Her ★★★★½

We are only here briefly, and in this moment I want to allow myself joy. So fuck it.
-Amy

When I first saw the trailer for Her I was intrigued by the premise until the words "from Spike Jones" appeared on the screen and then my intrigue turned into anticipation. The basis for this story put through the Hollywood machine might have been cute depending on the director, maybe even charming if lucky, but chances are it would have been a horrendous rom-com starring Ashton Kutcher with Jennifer Aniston as the voice of Samantha.

Instead of a gimmick movie we get perhaps Spike Jonze's most mature work to date. His direction is subtle and beautiful while his script is intelligent, emotional, charming, hilarious and thought provoking. It's not a knock against his previous films, it's simply a declaration of the greatness of this one.

It's a perfect film for the times as we live in a society that embraces new technology at a ridiculous rate while the majority not only don't understand how it works, but puts forth no thought on the ramifications. Not only would OS1, the AI within an operating system, sell like hotcakes if it was real, people would open up to it just like Theodore Twombly does in the film. We've already become accustomed to our home computers being a safe haven for everything from our secrets, dreams and dark fantasies what would there be to hide if it suddenly gained A.I.?

It would already know how we interact with the outside world through our e-mails, our goals through our work and after it sees our internet history what's the point of hiding anything? Suddenly talking to an A.I. regarding how you feel about your ex-wife doesn't seem so bad when it already knows you have a fetish for Asian bondage lesbian porn. Considering we're already used to our computers being a safe place for anything and everything we want to express, but might not to the outside world, it suddenly having not only intelligence but a personality would be overwhelming especially in a culture that interacts more through computers then with people face to face already. The only difference is that we know there's a human body at the other end of those interactions.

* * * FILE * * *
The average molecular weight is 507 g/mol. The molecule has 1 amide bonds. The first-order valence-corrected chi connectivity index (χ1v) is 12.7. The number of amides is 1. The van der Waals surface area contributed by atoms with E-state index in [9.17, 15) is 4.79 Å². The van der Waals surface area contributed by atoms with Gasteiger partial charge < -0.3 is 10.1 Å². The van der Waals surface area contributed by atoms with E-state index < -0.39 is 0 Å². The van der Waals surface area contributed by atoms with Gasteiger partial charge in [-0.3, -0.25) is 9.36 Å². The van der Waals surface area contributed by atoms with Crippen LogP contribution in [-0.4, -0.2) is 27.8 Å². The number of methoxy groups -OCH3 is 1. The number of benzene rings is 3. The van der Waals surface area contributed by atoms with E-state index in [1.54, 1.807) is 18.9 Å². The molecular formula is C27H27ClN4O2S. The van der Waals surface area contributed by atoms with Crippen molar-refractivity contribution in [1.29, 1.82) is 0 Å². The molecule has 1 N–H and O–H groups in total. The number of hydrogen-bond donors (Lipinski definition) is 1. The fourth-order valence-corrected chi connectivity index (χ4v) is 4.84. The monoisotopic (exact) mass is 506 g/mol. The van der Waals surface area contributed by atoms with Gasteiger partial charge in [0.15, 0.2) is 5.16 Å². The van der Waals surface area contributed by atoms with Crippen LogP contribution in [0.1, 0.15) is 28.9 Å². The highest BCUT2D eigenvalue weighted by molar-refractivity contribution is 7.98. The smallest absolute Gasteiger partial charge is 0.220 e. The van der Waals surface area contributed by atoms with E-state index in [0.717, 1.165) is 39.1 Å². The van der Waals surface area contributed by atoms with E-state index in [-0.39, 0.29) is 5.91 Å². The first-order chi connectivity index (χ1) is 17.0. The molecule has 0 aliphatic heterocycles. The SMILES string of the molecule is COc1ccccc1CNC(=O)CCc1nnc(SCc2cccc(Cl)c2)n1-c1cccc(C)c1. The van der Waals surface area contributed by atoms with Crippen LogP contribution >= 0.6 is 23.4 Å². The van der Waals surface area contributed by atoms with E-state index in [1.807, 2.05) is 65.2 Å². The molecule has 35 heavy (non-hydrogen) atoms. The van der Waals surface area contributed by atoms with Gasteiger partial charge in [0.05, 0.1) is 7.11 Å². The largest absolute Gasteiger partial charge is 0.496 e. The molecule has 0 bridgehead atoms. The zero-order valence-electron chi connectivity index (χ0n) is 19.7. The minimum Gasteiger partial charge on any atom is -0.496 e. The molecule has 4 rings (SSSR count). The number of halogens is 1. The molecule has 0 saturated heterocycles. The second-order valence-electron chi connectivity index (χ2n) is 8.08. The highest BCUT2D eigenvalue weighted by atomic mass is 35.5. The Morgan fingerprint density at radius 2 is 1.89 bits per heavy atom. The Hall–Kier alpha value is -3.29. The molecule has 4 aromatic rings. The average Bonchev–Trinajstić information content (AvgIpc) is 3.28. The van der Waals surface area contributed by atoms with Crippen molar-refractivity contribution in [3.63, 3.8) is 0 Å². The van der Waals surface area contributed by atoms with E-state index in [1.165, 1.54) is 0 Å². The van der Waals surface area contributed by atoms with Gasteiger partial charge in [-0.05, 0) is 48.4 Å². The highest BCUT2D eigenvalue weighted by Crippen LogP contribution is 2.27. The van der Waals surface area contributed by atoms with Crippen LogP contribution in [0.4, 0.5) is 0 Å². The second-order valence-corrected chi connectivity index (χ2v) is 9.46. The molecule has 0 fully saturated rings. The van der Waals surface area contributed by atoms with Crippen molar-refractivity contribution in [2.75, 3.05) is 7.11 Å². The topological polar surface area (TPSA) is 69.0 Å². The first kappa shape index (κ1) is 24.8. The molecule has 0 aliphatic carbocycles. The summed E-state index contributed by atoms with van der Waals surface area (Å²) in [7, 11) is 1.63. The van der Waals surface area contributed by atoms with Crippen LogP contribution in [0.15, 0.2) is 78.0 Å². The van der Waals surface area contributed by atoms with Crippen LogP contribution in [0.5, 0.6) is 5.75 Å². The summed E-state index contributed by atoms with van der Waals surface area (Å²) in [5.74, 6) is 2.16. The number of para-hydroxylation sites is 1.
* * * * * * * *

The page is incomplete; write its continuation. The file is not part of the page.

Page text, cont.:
Jonze's film contains all this and much more. The subtle touches throughout the film are just fantastic. Just a small example of the little touches include whenever Theodore is in public places you notice in the background how there is very little human interaction as the majority of people are on their phones or OS devices and this is noticeable before the OS1 is even introduced in the film.

Theodore is of course played by Joaquin Phoenix in a fantastic heartfelt performance with a lot of emotional scenes where he has no one else to play off of. The same can be said of Scarlett Johansson who has the distinction of giving an entire performance through voice alone as she is Samantha, Theodore's OS. Phoenix pulls off making you believe that he has true emotions for an A.I. with no physical form to speak of while Johansson makes you believe that she's gone past being a simple operating system into something much more.

Of course the film goes beyond everything I've said because it is after all written and directed by Spike Jones who has a tendency to think outside the box. Saying that isn't even enough. I don't want to spoil anything, but I just want to mention that Jonze not only brings us thought provoking ideas, but he also knows how best to present them to us as a film maker, an artist and a storyteller.

Siri kinda sucks now.

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